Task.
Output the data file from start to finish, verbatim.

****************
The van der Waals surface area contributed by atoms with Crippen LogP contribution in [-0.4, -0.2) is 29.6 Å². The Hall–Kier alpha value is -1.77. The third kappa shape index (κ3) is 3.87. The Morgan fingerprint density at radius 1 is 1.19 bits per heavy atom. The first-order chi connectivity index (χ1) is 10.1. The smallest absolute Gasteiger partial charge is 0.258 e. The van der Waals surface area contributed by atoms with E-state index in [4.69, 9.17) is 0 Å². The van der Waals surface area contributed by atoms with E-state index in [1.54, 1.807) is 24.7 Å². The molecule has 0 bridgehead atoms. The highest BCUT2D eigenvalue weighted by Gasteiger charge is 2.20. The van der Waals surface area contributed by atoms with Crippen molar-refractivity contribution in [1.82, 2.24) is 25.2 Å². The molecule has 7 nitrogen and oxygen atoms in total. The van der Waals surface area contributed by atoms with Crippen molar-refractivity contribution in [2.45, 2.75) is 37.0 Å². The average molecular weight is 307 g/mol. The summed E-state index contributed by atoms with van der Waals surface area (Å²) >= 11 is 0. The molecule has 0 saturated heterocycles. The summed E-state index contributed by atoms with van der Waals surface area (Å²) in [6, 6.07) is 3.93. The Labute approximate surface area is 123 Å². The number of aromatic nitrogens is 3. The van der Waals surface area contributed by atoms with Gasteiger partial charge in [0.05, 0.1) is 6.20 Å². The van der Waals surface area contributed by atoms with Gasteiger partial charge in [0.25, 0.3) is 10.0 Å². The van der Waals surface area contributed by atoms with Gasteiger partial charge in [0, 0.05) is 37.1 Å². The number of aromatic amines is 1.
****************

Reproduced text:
The van der Waals surface area contributed by atoms with Crippen LogP contribution in [-0.4, -0.2) is 29.6 Å². The Hall–Kier alpha value is -1.77. The third kappa shape index (κ3) is 3.87. The Morgan fingerprint density at radius 1 is 1.19 bits per heavy atom. The first-order chi connectivity index (χ1) is 10.1. The smallest absolute Gasteiger partial charge is 0.258 e. The van der Waals surface area contributed by atoms with E-state index in [4.69, 9.17) is 0 Å². The van der Waals surface area contributed by atoms with E-state index in [1.54, 1.807) is 24.7 Å². The molecule has 0 bridgehead atoms. The highest BCUT2D eigenvalue weighted by Gasteiger charge is 2.20. The van der Waals surface area contributed by atoms with Crippen molar-refractivity contribution in [1.82, 2.24) is 25.2 Å². The molecule has 7 nitrogen and oxygen atoms in total. The van der Waals surface area contributed by atoms with Crippen molar-refractivity contribution in [2.45, 2.75) is 37.0 Å². The average molecular weight is 307 g/mol. The summed E-state index contributed by atoms with van der Waals surface area (Å²) >= 11 is 0. The molecule has 0 saturated heterocycles. The summed E-state index contributed by atoms with van der Waals surface area (Å²) in [6, 6.07) is 3.93. The Labute approximate surface area is 123 Å². The number of aromatic nitrogens is 3. The van der Waals surface area contributed by atoms with Gasteiger partial charge in [0.05, 0.1) is 6.20 Å². The van der Waals surface area contributed by atoms with Gasteiger partial charge in [0.25, 0.3) is 10.0 Å². The van der Waals surface area contributed by atoms with Gasteiger partial charge in [0, 0.05) is 37.1 Å². The number of aromatic amines is 1.